Football: Beware Greeks in red shirts

Arsenal's European rivals may find their countrymen supporting the opposition. By Stephen Brenkley
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DURING their stay in England this week Panathinaikos might be wise to beware Greeks bearing gifts. This is because most of them will undoubtedly be supporting Arsenal.

Heritage and ties to the old country may be enough to persuade them to pass on their good wishes to the Greek representatives in the European Champions' League - their gift. Indeed, they may well have a soft spot for the club who have been champions of Greece 18 times and are the only one from the country to have reached the final of the European Cup. But if it gets close that might as well be a patch of quicksand somewhere on the Ionian islands - the reason to be wary.

"A big game, you're not kidding it's a big game," said Tony Demetriou. "The entire community of Greeks in north London is up for the match and a lot of them will be very interested to see Panathinaikos here. But I can tell you who'll they be shouting for and that's Arsenal. This is the Champions' League and there's no room for sentiment."

Demetriou is a sports writer on the London-based Greek weekly newspaper Parikiaki and a self-confessed devotee of Arsenal who contributes a regular column on the club. There is a substantial community of Greek expatriates and immigrants who live within a decent Dennis Bergkamp free-kick of Highbury and their first love is the Gunners. "There are a few who support Spurs and Chelsea but most of the support is for Arsenal and Manchester United and because the Champions' League game is at Wembley there'll be a huge turnout from among the Greeks," said Demetriou.

The game features large among the population of the 60,000 who live in the Wood Green and Palmers Green areas and the Kopa League has two prospering divisions, some of them, like Omonia, named after Cypriot league clubs. The extent of dedication is shown by the fact that some bars along Greens Lane in north London are also named after teams.

While most of the community has its origins in Cyprus they also maintain an allegiance to the teams on the Greek mainland. They do not come any bigger than Panathinaikos who lost 2-0 in the final to Ajax (the first of the Dutch side's three consecutive triumphs) at Wembley in 1971 when they were managed by Ferenc Puskas. "The ground was filled with Greek Cypriots living in London. It was a great atmosphere," said Chris Stylianou, manager of the Cypriot Centre in Wood End which is the headquarters of the Kopa League. "This has become a big centre in the past 16 years since it opened but the footballers are some of our main users."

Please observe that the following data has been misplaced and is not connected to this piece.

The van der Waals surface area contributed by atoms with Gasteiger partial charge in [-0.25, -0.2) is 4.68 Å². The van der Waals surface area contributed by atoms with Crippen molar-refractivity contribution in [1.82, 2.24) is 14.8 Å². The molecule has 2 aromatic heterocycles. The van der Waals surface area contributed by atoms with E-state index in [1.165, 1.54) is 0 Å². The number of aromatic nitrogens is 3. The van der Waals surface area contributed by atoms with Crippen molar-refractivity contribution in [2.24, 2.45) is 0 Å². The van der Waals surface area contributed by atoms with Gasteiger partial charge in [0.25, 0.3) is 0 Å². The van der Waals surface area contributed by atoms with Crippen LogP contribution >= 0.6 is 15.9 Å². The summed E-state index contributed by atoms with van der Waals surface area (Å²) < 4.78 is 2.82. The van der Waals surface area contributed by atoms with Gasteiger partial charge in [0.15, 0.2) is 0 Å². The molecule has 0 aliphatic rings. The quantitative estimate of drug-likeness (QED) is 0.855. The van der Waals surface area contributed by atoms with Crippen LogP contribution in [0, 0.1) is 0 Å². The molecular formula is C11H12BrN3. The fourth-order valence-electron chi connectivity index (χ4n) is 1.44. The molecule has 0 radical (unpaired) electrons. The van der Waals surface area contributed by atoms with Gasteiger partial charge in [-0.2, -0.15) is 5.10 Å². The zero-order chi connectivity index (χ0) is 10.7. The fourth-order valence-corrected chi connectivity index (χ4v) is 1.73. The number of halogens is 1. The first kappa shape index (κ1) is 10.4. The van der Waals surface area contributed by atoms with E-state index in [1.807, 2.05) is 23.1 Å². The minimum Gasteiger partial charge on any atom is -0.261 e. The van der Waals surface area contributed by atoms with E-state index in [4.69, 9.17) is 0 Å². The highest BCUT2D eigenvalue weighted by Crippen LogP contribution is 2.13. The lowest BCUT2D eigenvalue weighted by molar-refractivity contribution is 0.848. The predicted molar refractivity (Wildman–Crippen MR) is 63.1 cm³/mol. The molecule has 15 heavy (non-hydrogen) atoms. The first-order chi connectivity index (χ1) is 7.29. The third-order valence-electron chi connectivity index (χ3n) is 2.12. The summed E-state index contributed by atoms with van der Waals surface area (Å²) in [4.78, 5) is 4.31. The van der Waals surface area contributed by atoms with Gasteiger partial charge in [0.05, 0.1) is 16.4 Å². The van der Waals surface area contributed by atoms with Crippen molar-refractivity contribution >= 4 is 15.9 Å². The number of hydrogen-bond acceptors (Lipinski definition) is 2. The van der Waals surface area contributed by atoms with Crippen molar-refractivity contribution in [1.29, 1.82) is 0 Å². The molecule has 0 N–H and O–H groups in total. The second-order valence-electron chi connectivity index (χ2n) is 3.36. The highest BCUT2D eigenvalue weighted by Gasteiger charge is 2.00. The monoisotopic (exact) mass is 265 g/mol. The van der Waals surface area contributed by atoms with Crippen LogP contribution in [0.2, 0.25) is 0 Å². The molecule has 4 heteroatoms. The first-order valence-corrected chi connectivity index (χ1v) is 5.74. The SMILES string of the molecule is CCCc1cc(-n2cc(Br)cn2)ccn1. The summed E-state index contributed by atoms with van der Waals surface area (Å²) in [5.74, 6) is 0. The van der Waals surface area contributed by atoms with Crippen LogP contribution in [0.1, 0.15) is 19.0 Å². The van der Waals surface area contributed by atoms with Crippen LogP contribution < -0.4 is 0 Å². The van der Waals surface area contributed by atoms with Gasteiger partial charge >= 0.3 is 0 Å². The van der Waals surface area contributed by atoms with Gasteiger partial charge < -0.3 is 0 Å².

The league secretary, Lakis Chrysotomou, said most of the teams in the league would be flocking to Wembley. "It will be very good-natured but I honestly can't see many of them supporting Panathinaikos. My club has got 16 tickets so the whole squad will be going and if any are shouting for Panathinaikos it could well be because they are Man Utd fans like me."

Arsenal will start big favourites against a side from a championship which has not distinguished itself in European competition. Its clubs are hardly likely to be joining the front part of the queue for any European Super League but semi-professionalism has gradually given way to professionalism there.

Panathinaikos have always been that but they come to Highbury not as Greek league winners but under the modern rules which stipulate that runners-up can also compete in the Champions' League. What the ancient Greeks, who virtually invented athletic competition, would have made of such a system is not difficult to guess, particularly as Panathinaikos trailed Olympiakos Piraeus by six points last season.

As soon as the league finished there was an immediate uproar about match- fixing. Investigations were promised but the apparent reaction from a government official was not one of panic or surprise. He said: "Greek soccer has been diseased for years. We did not need to wait until the end of the season to realise that."

Demetriou, trying to be as objective as possible, suspects that Arsenal will have far too much versatility for the Greeks. But Arsene Wenger, the Arsenal manager, will not have overlooked the fact that in one of the superficially weaker of the four-team leagues Panathinaikos won their opening match against Dynamo Kiev.

"I might feel a bit sorry for them after the game because of who they are. But that won't stop me going for Arsenal," said Demetriou whose latest column predicts that the Gunners will avoid a Greek tragedy. It should be some neighbourly night. The kebab shops around Wembley might do a better trade than any night for 27 years.